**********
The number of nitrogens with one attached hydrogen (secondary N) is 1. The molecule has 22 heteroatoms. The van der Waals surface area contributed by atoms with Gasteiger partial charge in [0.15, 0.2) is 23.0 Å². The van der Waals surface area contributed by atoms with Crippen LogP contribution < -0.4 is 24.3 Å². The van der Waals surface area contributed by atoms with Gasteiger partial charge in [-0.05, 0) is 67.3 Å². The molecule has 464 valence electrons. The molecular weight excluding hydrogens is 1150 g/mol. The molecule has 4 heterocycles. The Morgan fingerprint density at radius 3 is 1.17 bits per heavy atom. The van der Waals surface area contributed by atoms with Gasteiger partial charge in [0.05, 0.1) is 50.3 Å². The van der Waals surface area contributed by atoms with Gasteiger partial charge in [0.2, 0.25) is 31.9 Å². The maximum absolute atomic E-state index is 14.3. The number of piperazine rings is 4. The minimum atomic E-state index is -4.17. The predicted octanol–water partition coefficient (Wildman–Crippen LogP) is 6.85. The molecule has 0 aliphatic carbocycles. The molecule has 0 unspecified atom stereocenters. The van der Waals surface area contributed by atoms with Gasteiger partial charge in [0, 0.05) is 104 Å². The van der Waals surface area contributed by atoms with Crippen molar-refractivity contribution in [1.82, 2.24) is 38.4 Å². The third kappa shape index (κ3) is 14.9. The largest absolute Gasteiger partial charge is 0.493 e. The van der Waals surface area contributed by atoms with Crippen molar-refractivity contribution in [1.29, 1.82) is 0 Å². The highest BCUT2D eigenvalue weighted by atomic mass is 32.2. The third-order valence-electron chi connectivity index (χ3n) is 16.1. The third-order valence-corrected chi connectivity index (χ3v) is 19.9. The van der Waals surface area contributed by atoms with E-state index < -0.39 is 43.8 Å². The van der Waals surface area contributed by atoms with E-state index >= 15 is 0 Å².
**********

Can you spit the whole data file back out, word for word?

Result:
The number of nitrogens with one attached hydrogen (secondary N) is 1. The molecule has 22 heteroatoms. The van der Waals surface area contributed by atoms with Gasteiger partial charge in [0.15, 0.2) is 23.0 Å². The van der Waals surface area contributed by atoms with Crippen LogP contribution < -0.4 is 24.3 Å². The van der Waals surface area contributed by atoms with Gasteiger partial charge in [-0.05, 0) is 67.3 Å². The molecule has 464 valence electrons. The molecular weight excluding hydrogens is 1150 g/mol. The molecule has 4 heterocycles. The Morgan fingerprint density at radius 3 is 1.17 bits per heavy atom. The van der Waals surface area contributed by atoms with Gasteiger partial charge in [0.05, 0.1) is 50.3 Å². The van der Waals surface area contributed by atoms with Gasteiger partial charge in [0.2, 0.25) is 31.9 Å². The maximum absolute atomic E-state index is 14.3. The number of piperazine rings is 4. The minimum atomic E-state index is -4.17. The predicted octanol–water partition coefficient (Wildman–Crippen LogP) is 6.85. The molecule has 0 aliphatic carbocycles. The molecule has 0 unspecified atom stereocenters. The van der Waals surface area contributed by atoms with Gasteiger partial charge in [0, 0.05) is 104 Å². The van der Waals surface area contributed by atoms with Crippen molar-refractivity contribution in [1.82, 2.24) is 38.4 Å². The third kappa shape index (κ3) is 14.9. The largest absolute Gasteiger partial charge is 0.493 e. The van der Waals surface area contributed by atoms with Crippen molar-refractivity contribution in [1.29, 1.82) is 0 Å². The highest BCUT2D eigenvalue weighted by atomic mass is 32.2. The third-order valence-electron chi connectivity index (χ3n) is 16.1. The third-order valence-corrected chi connectivity index (χ3v) is 19.9. The van der Waals surface area contributed by atoms with E-state index < -0.39 is 43.8 Å². The van der Waals surface area contributed by atoms with E-state index >= 15 is 0 Å².